2006 Yangqing Hao Qixiang — a tale of two Taiwan storages
Inspired by James’ recent investigation of storage variations of the Yanqing Hao Lingya 2007, I thought it would be interesting to do a tasting of two cakes of Yangqing Hao Qixiang with different storage histories. On the right, we have a YQH Qixiang obtained directly from Yang via Emmett, whereas on the left, a YQH Qixiang which was bought from Yang in 2006 and stored by a Taiwanese collector in his small warehouse.
The appearance of the two cakes is extremely similar, but the cake from Yang is a tiny bit shinier in appearance. What I mean by this is that the flat surface leaves have a sheen to them which is slightly stronger on the Yang-stored cake.
The smell of the two cakes is very different. Here we get into one of the most important aspects of the Yangqing Hao brand. YQH has a very distinct house aroma and taste. It is quite unique, and hard to pin down a description. My best attempt is to say that it has a sweet fragrant wood aspect, a bit of mint, a bit of char, something akin to cinammon. The combination is somewhat familiar in some sweet bhutanese incense which has a bit of agarwood in it. The key thing is that the cake on the left does not have the house YQH aroma.
- On the left, very slight astringency on the first steep. Right tea is thicker, with clear YQH house taste. Both have equally good empty cup aroma, gentle sweetness. It is also clear that the left tea does not have the house YQH taste.
- On the left, old book, sweet, oily strength. On the right, leather, old book. Thick, blank arrival, milky sweet aftertaste.
- Clearer liquor, slightly redder appearance on the left. On the right, slight cloudiness
- More articulated taste on the left, thick but not as thick as the right tea. The YQH taste is quite strong on the right now, milky thickness.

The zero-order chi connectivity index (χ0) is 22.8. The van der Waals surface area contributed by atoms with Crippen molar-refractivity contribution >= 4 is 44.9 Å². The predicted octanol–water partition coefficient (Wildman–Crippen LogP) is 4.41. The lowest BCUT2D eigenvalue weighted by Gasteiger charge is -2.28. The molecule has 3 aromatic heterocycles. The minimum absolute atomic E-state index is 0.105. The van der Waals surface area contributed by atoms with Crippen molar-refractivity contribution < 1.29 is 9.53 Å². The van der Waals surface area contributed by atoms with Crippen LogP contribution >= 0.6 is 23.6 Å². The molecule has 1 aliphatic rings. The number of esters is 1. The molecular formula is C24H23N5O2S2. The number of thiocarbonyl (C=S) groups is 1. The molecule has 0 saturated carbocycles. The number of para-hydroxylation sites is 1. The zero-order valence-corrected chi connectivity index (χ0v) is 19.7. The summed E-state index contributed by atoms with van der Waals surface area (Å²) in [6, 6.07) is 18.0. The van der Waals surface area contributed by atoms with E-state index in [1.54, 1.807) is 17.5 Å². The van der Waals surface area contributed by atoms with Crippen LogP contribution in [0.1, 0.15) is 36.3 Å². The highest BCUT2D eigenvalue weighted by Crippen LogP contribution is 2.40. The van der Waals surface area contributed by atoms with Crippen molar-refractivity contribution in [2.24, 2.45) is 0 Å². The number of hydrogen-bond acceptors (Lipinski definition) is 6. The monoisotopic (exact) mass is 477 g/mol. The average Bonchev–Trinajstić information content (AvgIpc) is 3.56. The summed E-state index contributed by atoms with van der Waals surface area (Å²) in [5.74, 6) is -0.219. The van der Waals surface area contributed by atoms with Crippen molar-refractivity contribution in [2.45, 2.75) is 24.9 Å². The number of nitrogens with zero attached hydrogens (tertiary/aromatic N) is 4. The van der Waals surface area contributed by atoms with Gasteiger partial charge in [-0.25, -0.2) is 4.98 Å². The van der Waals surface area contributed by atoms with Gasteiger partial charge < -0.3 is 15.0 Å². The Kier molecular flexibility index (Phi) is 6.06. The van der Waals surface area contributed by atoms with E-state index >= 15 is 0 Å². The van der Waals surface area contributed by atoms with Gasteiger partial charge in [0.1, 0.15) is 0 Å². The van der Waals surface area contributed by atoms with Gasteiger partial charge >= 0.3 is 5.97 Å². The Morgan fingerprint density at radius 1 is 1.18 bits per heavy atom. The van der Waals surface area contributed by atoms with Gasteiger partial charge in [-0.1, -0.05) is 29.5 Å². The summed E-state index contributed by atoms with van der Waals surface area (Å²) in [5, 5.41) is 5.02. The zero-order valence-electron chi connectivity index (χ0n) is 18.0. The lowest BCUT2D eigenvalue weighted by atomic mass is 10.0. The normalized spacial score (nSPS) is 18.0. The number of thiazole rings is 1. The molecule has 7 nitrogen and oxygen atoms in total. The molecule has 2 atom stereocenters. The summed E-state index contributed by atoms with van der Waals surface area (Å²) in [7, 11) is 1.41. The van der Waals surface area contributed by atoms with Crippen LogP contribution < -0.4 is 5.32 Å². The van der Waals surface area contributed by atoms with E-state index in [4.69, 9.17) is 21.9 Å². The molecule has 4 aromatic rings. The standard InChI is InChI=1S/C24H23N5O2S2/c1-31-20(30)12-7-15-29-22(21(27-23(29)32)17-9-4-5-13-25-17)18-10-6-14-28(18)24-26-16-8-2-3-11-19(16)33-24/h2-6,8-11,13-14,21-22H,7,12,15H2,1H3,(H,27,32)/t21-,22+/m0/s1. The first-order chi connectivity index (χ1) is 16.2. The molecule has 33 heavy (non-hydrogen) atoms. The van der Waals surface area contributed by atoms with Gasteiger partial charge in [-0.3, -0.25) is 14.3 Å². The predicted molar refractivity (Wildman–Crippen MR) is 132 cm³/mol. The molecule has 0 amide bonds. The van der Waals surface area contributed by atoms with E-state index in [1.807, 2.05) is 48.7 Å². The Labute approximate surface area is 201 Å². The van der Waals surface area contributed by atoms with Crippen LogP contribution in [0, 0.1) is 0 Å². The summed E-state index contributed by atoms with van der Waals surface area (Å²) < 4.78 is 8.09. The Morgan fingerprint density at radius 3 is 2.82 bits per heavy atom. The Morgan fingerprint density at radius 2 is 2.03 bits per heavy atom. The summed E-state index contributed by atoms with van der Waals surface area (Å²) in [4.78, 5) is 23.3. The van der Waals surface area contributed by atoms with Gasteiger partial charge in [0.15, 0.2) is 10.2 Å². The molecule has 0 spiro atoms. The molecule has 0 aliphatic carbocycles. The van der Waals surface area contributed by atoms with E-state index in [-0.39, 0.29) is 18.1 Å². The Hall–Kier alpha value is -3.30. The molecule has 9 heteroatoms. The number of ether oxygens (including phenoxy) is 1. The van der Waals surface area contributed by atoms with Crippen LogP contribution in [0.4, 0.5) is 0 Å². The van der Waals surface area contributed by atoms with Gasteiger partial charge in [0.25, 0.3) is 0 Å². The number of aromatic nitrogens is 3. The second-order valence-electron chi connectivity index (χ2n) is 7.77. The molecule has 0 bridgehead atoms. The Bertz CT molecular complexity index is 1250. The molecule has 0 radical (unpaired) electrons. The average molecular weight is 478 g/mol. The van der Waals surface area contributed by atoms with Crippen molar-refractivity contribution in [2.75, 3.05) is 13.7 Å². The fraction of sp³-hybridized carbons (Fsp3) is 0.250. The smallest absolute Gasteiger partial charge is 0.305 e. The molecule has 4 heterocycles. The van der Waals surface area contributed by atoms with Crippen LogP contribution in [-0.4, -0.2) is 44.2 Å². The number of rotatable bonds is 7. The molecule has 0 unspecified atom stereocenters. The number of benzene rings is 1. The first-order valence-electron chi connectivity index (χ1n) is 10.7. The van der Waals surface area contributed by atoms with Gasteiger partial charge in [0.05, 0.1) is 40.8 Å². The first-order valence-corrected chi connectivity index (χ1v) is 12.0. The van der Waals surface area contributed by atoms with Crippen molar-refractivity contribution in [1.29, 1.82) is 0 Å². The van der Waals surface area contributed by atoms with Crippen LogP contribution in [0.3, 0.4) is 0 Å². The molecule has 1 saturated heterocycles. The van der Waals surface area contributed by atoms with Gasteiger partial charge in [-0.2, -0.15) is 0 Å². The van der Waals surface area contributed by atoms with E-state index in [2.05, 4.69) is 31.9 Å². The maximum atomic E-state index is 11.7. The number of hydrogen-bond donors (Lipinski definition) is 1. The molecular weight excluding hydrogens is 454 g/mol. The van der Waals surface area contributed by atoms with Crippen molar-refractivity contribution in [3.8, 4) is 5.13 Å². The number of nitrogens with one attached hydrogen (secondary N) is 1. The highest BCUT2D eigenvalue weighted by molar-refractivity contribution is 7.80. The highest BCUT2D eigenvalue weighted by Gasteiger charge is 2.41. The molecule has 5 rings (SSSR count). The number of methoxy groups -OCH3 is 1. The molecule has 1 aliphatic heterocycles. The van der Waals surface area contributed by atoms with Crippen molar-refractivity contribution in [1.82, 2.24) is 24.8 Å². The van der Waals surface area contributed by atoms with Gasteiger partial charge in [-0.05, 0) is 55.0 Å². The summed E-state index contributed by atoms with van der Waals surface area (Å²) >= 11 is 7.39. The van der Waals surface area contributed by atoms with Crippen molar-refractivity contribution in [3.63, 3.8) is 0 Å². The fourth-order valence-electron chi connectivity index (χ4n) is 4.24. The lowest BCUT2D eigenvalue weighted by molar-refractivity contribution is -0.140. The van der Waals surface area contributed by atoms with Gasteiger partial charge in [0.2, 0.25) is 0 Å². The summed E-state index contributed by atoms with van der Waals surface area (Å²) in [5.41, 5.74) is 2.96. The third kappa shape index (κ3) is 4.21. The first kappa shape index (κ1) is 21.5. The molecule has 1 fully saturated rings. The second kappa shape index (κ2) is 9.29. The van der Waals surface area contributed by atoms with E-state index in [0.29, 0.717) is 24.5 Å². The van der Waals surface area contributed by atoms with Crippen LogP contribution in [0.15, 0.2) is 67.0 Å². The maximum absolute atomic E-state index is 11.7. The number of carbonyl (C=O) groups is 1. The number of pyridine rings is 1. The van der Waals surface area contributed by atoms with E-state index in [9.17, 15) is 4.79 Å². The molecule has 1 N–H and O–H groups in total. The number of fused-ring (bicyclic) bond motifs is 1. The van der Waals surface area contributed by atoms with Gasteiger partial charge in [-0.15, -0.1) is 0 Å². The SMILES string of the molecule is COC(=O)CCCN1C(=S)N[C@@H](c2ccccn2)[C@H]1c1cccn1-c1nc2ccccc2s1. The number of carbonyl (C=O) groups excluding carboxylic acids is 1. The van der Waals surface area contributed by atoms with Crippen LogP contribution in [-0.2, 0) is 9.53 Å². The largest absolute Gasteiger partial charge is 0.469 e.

- Very nice aftertaste on the left, clear, lots of wood, leather, sweetness. On the right it is more blurred, thick and heavy.
- Long steep is significantly bitter on the left, bitter melon, leather, old wood. On the right it is also bitter but more in the development and aftertaste rather than immediately. Also the right tea has more tartness to it in the aftertaste, although both have this aspect.
- Late steeps are quite similar in thickness and colour, only the YQH taste is the main difference.
I wish I had more information about the storage conditions of these cakes. But clearly they have been stored very similarly, giving almost identical colour and appearance. Yang’s storage gives the characteristic YQH taste but it also imparts a significantly thicker liquor, and it seems to give some very slight cloudiness to the liquor. It also has slightly less bitterness. Personally, I had a slight preference for the tea on the left, since it gives a more articulated expression of the different material than the slightly more rounded and fuzzy version on the right. As for the tea itself, I enjoy the YQH Qixiang very much, it has a rich texture, strong flavour which is both sweet and with aged leathery wood furniture notes, and it often gives strong energy and warming. I prefer it to the Qizhong, but perhaps not to the Lingya.